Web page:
U.S. Security Tightened in Wake of U.K. Exposure of Terror Plot

By David McKeeby
Washington File Staff Writer

Washington - A plot to blow up several U.S.-bound airliners using explosives smuggled in carry-on luggage was foiled thanks to extensive international counterterrorism cooperation, top U.S. officials said.

“The United States and the United Kingdom are fully united and resolute in this effort and in our ongoing efforts to secure our respective homelands,” said U.S. Secretary of Homeland Security Michael Chertoff in an August 10 statement. 

British authorities arrested 21 men believed to be linked to the plot, which reportedly involved the use of liquid explosives hidden in drinks, electronics and carry-on baggage to commit, in the words of Paul Stephenson, London’s deputy commissioner of police, “mass murder on an unimaginable scale.”

In an August 10 press briefing, Chertoff said that British security services arrested the men as their attack plans moved toward the execution stage.

President Bush, speaking in Green Bay, Wisconsin, said the arrests are “a stark reminder that this nation is at war with Islamic fascists who will use any means to destroy those of us who love freedom, to hurt our nation.”

Bush thanked the government of British Prime Minister Tony Blair and praised the close cooperation between U.S. and U.K. authorities as “solid.”


White House spokesman Tony Snow told reporters traveling with the president that Bush and senior U.S. national security officials had been kept briefed by their British counterparts on the investigation and would remain in close contact as the counterterrorism operation progresses.    

Chertoff said that U.S.-U.K. cooperation has been “terrific in terms of close information-sharing and close coordination,” and noted that both countries are bound not only by a shared culture, but also by being terrorist targets. 

Appearing with Chertoff at the briefing was Attorney General Alberto Gonzales, who said the FBI worked closely with its British counterpart from the beginning of the investigation.    Both governments, he said, “share the same philosophy of prevention, a sense of urgency to dismantle these terrorist cells before an attack occurs.”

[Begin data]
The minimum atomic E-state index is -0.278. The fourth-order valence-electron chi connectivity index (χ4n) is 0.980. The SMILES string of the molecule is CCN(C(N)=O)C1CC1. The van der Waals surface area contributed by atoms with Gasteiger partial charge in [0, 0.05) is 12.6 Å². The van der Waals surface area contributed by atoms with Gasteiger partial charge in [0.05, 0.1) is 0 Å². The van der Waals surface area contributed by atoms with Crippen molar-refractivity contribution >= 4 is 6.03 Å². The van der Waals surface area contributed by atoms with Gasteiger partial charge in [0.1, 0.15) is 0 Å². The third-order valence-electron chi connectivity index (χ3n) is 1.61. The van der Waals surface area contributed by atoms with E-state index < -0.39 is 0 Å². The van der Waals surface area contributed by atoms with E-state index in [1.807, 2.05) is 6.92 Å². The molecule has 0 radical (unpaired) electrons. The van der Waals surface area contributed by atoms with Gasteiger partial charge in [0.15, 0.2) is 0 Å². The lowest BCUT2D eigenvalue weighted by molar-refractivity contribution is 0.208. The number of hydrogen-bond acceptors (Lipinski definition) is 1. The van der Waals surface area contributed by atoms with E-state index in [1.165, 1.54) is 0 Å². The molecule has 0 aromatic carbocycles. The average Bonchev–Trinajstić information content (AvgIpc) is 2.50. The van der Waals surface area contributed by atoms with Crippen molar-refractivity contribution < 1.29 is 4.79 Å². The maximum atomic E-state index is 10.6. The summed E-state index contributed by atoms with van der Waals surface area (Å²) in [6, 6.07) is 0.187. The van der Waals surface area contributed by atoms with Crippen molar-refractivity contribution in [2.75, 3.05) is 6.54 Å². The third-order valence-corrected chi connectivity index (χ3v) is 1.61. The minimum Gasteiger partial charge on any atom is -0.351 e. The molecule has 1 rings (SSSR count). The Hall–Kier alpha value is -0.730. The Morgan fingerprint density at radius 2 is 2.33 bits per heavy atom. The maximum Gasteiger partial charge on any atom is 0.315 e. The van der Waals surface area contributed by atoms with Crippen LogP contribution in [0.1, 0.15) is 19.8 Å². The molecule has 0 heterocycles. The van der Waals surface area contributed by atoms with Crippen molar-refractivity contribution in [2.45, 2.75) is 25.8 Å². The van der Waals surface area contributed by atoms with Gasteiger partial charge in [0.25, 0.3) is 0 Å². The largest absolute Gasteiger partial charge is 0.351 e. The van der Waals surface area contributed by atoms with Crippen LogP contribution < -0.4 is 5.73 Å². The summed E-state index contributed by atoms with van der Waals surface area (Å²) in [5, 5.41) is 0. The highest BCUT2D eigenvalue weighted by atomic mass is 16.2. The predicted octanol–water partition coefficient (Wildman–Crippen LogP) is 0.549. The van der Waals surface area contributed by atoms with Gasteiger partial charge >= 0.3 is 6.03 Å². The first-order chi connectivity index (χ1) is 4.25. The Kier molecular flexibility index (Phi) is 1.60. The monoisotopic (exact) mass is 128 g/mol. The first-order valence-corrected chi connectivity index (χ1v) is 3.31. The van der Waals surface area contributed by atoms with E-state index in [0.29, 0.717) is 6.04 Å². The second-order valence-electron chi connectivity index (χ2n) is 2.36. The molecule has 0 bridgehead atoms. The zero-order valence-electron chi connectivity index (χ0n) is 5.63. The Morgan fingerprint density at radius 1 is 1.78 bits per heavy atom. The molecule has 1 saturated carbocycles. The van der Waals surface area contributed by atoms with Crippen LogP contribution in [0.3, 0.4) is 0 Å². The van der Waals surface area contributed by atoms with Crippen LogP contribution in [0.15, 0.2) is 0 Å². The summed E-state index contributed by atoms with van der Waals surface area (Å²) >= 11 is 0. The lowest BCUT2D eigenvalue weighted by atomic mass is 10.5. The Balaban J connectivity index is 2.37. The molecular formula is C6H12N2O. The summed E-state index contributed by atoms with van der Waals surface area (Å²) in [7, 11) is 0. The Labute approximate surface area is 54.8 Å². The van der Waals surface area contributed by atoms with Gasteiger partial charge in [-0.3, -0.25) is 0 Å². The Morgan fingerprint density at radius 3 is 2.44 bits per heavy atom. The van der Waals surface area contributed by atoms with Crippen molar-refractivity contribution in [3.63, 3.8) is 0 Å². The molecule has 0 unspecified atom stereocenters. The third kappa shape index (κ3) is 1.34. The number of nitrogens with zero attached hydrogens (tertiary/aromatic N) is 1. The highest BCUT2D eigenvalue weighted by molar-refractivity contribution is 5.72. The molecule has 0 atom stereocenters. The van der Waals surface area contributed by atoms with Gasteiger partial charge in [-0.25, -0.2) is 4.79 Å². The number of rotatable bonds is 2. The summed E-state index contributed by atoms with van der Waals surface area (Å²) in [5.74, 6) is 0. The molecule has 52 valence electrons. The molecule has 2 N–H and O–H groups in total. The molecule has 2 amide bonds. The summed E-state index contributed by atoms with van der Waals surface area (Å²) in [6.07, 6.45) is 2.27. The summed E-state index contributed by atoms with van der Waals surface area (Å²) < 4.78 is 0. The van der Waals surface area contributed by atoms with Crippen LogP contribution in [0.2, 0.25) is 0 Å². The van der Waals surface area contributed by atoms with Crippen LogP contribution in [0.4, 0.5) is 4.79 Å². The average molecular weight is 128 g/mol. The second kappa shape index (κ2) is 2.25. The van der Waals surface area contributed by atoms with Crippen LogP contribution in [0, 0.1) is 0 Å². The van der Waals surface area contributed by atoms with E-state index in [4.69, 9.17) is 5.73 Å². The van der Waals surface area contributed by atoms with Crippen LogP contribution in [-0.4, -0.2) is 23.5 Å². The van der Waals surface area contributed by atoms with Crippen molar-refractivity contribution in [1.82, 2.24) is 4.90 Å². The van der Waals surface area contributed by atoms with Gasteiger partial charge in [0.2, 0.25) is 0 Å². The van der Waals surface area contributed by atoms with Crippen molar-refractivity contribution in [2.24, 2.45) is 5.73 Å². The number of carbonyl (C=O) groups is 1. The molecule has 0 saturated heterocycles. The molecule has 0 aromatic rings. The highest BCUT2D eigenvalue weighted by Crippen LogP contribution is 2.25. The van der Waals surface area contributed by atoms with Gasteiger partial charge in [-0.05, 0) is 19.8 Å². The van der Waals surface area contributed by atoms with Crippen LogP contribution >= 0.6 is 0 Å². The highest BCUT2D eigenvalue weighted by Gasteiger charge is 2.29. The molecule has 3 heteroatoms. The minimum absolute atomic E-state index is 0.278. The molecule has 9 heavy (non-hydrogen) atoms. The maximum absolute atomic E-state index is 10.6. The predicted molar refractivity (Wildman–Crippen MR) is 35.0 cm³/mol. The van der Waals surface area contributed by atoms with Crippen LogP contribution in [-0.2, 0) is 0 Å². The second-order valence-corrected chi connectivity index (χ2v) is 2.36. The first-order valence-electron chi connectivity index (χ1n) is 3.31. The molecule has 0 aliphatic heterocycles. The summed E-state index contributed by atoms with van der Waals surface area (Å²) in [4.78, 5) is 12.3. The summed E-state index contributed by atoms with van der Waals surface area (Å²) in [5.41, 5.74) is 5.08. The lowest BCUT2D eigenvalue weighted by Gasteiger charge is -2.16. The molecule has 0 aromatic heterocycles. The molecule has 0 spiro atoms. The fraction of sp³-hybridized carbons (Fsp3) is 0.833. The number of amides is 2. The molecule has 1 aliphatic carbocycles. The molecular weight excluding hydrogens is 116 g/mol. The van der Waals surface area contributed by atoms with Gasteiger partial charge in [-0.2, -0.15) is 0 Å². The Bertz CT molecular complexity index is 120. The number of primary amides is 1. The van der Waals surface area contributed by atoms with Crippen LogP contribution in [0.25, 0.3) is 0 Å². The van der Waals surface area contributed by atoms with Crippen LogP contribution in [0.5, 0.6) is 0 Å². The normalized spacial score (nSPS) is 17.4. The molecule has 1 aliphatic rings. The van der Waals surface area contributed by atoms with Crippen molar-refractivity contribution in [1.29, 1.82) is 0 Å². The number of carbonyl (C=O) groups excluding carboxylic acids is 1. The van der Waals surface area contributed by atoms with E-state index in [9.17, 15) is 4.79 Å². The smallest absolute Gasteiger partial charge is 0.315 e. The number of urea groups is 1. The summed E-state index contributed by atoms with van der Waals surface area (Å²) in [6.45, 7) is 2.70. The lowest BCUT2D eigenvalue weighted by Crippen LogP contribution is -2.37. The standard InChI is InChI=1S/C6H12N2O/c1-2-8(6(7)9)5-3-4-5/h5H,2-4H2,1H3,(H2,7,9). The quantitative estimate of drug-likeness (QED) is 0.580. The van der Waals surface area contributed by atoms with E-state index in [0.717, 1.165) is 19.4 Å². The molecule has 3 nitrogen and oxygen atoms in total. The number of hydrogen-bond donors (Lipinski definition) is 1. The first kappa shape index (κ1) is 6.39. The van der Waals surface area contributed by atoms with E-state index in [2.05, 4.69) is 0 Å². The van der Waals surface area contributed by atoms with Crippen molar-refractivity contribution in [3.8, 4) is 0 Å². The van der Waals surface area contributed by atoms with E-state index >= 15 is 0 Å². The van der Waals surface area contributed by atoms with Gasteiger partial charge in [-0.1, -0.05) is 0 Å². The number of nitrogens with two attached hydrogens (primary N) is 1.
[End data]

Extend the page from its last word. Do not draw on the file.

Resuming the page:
“We have a deadly enemy who still wakes every morning thinking of new ways to kill innocent men, women and children and dreams every night about wrecking the destruction on freedom-loving countries,” Gonzales said.  “We will continue to work around the clock with our colleagues around the world to dismantle their operations, one person at a time.

“Every day is September 12th for those of us tasked with protecting America, and we know that our counterparts abroad feel the same way,” Gonzales said.


Officials declined to provide details on who might be behind the plot, but acknowledged that al-Qaida is a leading suspect, given the complexity of the terrorists’ plans.

“It was sophisticated, it had a lot of members and it was international in scope. It was in some respects suggestive of an al-Qaida plot," Chertoff said, but cautioned that it is too early in the investigation to reach any definitive conclusions. FBI Director Robert Mueller, who also participated in the briefing, agreed that the plan “had the earmarks of an al-Qaida plot."

"Currently, there is no indication of plotting within the United States. We believe that these [London] arrests have significantly disrupted the threat, but we cannot be sure that the threat has been entirely eliminated or the plot completely thwarted,” Chertoff.

In 1995, officials foiled an al-Qaida plan to simultaneously blow up 12 jetliners over the Pacific.  That plot, which involved the use of liquid explosives hidden in containers of contact lens solution, was discovered through the arrest of Ramzi Youssef, planner of the 1993 World Trade Center bombing.  


President Bush approved the Department of Homeland Security’s recommendation to raise the terrorist threat level specifically for passenger aircraft from the United Kingdom bound for the United States to its highest level – “red” – the first time that it has done so since the color-coded threat chart was created 2001.  The department sets levels of terrorism alert in the United States based on color-coded system – red, orange, yellow, blue and green – corresponding to severe, high, elevated, guarded and low risks of terrorist attacks.  The threat level for commercial aviation operating in or destined for the United States was raised to orange.

Chertoff said that the United States adjusted its threat level to correspond with Britain’s security services, which raised the U.K alert level to “critical” – signifying that “an attack is expected imminently.” 

In both countries, all liquids and gels, with the exception of infant formula and medicines, temporarily have been banned from commercial flights.

Chertoff also said that his agency would dispatch additional armed undercover agents to provide security aboard U.S.-bound flights and that its Customs and Border Protection and Transportation Security agents would take action to step up security in airports across the country. 

“Today, air traffic is safe, and air traffic will remain safe precisely because of the measures we are adopting today,” Chertoff said.

The transcript of the president’s remarks in Wisconsin is available on the White House Web site. The transcript of the press briefing by Chertoff and Gonzales and the full text of Chertoff’s statement regarding the terrorist threat level are available on the Department of Homeland Security Web site.

For ongoing coverage, see Response to Terrorism.